When the fact checkers fail—and in this case, they not only failed, they generated a falsehood of their own--they have a special responsibility to self-correct.

June 02 2011

13:44

Will the IPCC Be Ready to Communicate About Its Fifth Assessment Report?

The United Nations' Intergovernmental Panel on Climate Change is the world authority on the science of climate. But at the same time, it has been increasingly beset by controversies that call into question its approach, and its preparedness, when it comes to communication.

Essentially, the IPCC releases highly technical reports, fairly infrequently, that get an initial flurry of mainstream media attention and then get attacked viciously until the next report comes out. And when attacked, IPCC has opted for an ill advised strategy of “hunkering down,” as Andrew Revkin puts it. Indeed, following “GlacierGate”—when a very real error was found in one of IPCC’s reports—IPCC came off as defensive and was very slow to admit the mistake.

Following the various “-Gates” of 2009 and 2010, a cry went out in many circles that we need to improve climate science communication. As a result, all kinds of communication innovations are now going forward, many of which are ably summarized by Revkin in a recent article in the Bulletin of the World Meteorological Organization (which was central to creating the IPCC itself in 1988).

But where does IPCC fit in the context of this innovation wave? It still seems to be dragging.<!--break--> Revkin reports the following:

As the IPCC prepares its Fifth Assessment Report, it does so with what, to my eye, appears to be an utterly inadequate budget for communicating its findings and responding in an agile way to nonstop public scrutiny facilitated by the Internet. I would love to think that the countries that created the climate panel could also contribute to boosting the panel’s capacity for transparency, responsiveness and outreach.

I made this point recently in an e-mail exchange with three leaders of the climate panel’s next assessment – the chairman, Rajendra K. Pachauri, and Thomas Stocker and Christopher Field, scientists respectively co-leading the reports on climate science and impacts.

They all agreed that more resources and a clear communications strategy are badly needed. “Despite several years of highlighting the need for effective communications and outreach, we have really made very little headway, and I know that we cannot delay action in this area much longer,” Dr. Pachauri wrote. “If we do, it would be at our own peril.”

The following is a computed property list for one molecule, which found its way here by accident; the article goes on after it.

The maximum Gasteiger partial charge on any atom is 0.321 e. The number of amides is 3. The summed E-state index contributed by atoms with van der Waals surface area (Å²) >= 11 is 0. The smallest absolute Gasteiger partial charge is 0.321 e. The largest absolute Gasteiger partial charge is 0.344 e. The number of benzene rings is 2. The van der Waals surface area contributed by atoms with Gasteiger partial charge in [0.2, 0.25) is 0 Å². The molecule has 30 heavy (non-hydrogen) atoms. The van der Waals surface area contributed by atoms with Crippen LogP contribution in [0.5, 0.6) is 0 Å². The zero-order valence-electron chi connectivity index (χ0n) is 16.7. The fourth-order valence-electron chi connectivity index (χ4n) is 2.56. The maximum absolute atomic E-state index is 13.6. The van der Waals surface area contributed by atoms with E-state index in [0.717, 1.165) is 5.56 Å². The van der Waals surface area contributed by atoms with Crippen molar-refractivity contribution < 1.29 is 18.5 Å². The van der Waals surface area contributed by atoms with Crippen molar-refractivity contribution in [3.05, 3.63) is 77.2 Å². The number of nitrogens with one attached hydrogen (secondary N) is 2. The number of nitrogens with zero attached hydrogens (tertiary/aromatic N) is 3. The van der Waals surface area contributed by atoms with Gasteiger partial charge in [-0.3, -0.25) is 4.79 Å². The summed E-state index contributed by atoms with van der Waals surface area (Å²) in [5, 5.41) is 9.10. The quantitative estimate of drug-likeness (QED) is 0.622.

Since Revkin wrote this, there is at least one positive sign. The IPCC just released a “Communications Strategy,” drafted at its May Abu Dhabi session, which says many of the right things. The organization will apparently be hiring a Senior Communications Manager and trying to coordinate a mechanism for rapid response. And there is much else in the document to praise—but I also note the following:

There are significant resource implications in communicating IPCC work effectively, and the Panel will require regular updates on the financial implications of implementing the strategy. 

Revkin puts it a lot more bluntly: “without more resources from the 194 countries that sponsor the effort, I see scant prospect for concrete improvement.

It appears that the IPCC's Fifth Assessment Report is due out in 2013 and 2014. So basically, the IPCC has about two years to really get together a serious communications mechanism for the moment when it is going to be needed most. Let us hope that the current strategy document is only the beginning, and that dollars will follow good intentions.

The IPCC, like every scientific organization, needs to understand that the work is not over just because you’ve finished doing the science and published it. In fact, the work has only begun.

February 04 2011

02:16

Breaking: Purdue University Cancels Coal Project Thanks To Student Pressure

Today, Purdue University students, community members, faculty, alumni and staff breathed a sigh of relief as the Board of Trustees voted to nix plans to build a new coal boiler on campus.  For nearly a year, a broad coalition including Campuses Beyond Coal fought the university's plans to build a new coal boiler on campus, and today their hard work paid off. 

Prior to today's cancellation, Purdue was the only university in the United States that still planned to expand its coal power plant.  While school officials touted the upgrade as "green", students, activists and community members weren't convinced.  They feared that University officials were keen to cling to the "coal is clean" myth while other universities were leading the shift to cleaner power sources. (The coal industry cooked up the "clean coal" myth and continues trying to convince the public through a $40 million astroturf advertising and PR campaign by organizations like the "American Coalition for Clean Coal Electricity".  But the public, especially young people, are seeing right through the industry's propaganda.)

Purdue was initially hesitant to revisit its plans.  But effective grassroots organizers at the university and in the community hosted protests, rallies, and several events to convince the school to move away from its reliance on dirty coal.  <!--break-->

According to Kim Teplinksy, National Campaigner for the Sierra Student Coalition, this is a major victory for the campus and student activist community, but their work is far from complete.  The University is still burning coal on campus - one of 60 U.S. universities that still operates a coal plant.